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Disciplining Children: Is Punishment Or Reward More Effective?

Disciplining Children: Is Punishment Or Reward More Effective?

If you’re a millennial or a member of an older generation, your parents probably disciplined you with punishment growing up. But as we become parents ourselves, we wonder if there’s a more effective way to discipline our own kids. We often ask which is better: punishment or reward? In this article, we will discuss the two methods and try to determine which we should be using to train our children.

The psychology behind changing behavior

In 1948, American psychologist B.F. Skinner theorized that behavior could be molded through reinforcement and punishment. Reinforcement encouraged a person to repeat the behavior, while punishment aimed to lessen it. Knowing both will help us understand how punishment or reward works.

Positive reinforcement (or reward) adds a consequence of good behavior. For instance, if your kid finishes their homework, you give them TV time. Negative reinforcement, meanwhile, removes a consequence to encourage that behavior. An example: If your kid finishes their homework, they don’t have to do chores.

Like positive reinforcement, positive punishment adds a consequence, but this time to discourage the behavior. For example, if your kid doesn’t clean their room, they get spanked. Negative punishment is taking away something as a result of that behavior. In this case, if your kid doesn’t clean their room, you take away their phone.

According to experts, in the case of punishment or reward, the latter works better and faster to change behavior.

When to use punishment or reward

Punishments aggravate problems and shut down learning. It triggers a fight or flight response, bypassing complex thinking in the frontal cortex to make way for basic defense mechanisms. Instead of eliminating the behavior, punishment makes the child focus on simply not getting caught the next time. They also feel negative emotions like anger, shame, and defiance.

However, here’s what we have to keep in mind when thinking about punishment or reward.

Experts say that rewards benefit kids in a number of ways. It can help boost self-esteem, for one. Hearing constant negative feedback can mess with their self-confidence and they become wired to think they can do no right. It improves the relationship between parent and child, because both are happy. However, rewards don’t always have to be objects. It can come in the form of affection, praise, quality time, and attention.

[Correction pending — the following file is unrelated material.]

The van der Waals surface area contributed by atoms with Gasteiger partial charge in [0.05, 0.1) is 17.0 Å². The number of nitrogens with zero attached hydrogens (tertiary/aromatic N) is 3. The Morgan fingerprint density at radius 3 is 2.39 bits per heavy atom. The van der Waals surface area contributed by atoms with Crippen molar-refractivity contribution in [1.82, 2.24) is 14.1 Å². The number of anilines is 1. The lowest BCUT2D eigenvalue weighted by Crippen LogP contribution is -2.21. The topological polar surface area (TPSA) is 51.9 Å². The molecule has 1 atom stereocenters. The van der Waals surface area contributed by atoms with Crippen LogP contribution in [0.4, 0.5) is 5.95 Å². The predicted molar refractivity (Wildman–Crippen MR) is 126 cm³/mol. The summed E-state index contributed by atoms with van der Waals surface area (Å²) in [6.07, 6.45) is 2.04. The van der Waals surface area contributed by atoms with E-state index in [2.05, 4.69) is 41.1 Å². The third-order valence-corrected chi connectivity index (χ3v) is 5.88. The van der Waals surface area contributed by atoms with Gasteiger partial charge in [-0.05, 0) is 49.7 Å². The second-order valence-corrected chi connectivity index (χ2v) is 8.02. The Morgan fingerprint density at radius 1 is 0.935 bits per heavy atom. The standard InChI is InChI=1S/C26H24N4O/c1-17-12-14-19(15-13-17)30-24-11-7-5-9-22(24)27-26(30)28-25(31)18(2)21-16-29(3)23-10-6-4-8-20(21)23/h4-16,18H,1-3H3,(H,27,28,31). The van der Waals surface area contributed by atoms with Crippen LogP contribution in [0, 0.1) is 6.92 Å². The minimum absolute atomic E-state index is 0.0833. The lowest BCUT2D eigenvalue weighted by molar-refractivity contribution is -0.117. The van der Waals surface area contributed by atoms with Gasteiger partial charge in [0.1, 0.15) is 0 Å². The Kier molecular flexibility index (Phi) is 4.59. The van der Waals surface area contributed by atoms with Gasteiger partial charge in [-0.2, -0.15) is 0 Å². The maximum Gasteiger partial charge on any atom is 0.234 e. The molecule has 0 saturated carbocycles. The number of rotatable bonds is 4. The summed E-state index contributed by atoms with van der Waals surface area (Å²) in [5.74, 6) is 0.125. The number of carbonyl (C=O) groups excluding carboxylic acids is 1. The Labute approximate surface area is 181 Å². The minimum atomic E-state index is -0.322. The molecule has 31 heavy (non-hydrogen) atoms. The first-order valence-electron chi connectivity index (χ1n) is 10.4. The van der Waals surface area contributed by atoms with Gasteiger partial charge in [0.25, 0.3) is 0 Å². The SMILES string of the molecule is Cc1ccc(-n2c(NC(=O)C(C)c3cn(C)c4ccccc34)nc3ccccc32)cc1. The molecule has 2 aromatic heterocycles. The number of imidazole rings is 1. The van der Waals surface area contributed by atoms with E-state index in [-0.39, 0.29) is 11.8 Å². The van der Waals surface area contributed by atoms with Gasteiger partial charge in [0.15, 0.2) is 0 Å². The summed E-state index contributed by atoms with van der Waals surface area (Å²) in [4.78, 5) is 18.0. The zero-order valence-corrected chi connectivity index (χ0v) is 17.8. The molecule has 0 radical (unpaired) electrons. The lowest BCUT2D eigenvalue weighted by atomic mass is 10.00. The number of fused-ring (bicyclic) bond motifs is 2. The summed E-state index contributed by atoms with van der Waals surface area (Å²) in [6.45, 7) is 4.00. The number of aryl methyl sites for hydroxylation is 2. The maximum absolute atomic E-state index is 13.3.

But rewards can also have effects on a child’s internal motivation and creativity. A study showed that rewarded children tended to reduce their motivation to do a certain behavior. Another study found that participants asked to perform a task using creative thinking took longer when they were told that they were going to be rewarded. In this case, the reward itself became the end goal instead of the task at hand. It made them less engaged in the activity.

A note on physical punishment

Child behavior experts warn parents against physical discipline because it poses serious risks to their child. Spanking and hitting can result in greater aggression, antisocial behavior, physical injury, and mental health problems. It is simply not possible to “beat out” the behavior you do not want.

Key Takeaway

Instead of using punishment or reward as our main tools of discipline, we can instead try to address the underlying reasons for their behavior. We can also motivate instead of rewarding them; the difference being that you impart a sense of confidence and trust in your child that they will do the right thing. Similarly, we can help them instead of punish them. When they’re showing an undesirable behavior, you can help them understand why they shouldn’t do it, instead of automatically punishing them without telling them why it was wrong.

In disciplining our kids, we have to let our unconditional love for them rule above all. When we show empathy and really take the time to listen to them, the higher the chance that they do the same and listen to us. Children need help understanding and controlling their emotions. It’s our job as parents to help them do that.

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Hello Health Group does not provide medical advice, diagnosis or treatment.

Sources

Behavior Modification, http://www.ncbi.nlm.nih.gov/books/nbk459285/. Accessed 24 Mar 2022

A meta-analytic review of experiments examining the effects of extrinsic rewards on intrinsic motivation, https://doi.org/10.1037/0033-2909.125.6.627. Accessed 24 Mar 2022

Which Is Better, Rewards or Punishments? Neither, https://www.nytimes.com/2018/08/21/well/family/which-is-better-rewards-or-punishments-neither.html. Accessed 24 Mar 2022

Chapter 3 – Rewards and creativity, https://doi.org/10.1016/B978-012619070-0/50025-8. Accessed 24 Mar 2022

How to Use Rewards, https://www.cdc.gov/parents/essentials/consequences/rewards.html#:~:text=Rewards%20can%20encourage%20your%20child’s,after%20a%20behavior%20are%20best.. Accessed 24 Mar 2022

The case against spanking, https://www.apa.org/monitor/2012/04/spanking#:~:text=Many%20studies%20have%20shown%20that,mental%20health%20problems%20for%20children.. Accessed 24 Mar 2022

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Written by China Logarta Updated 3 weeks ago
Fact Checked by Kristel Lagorza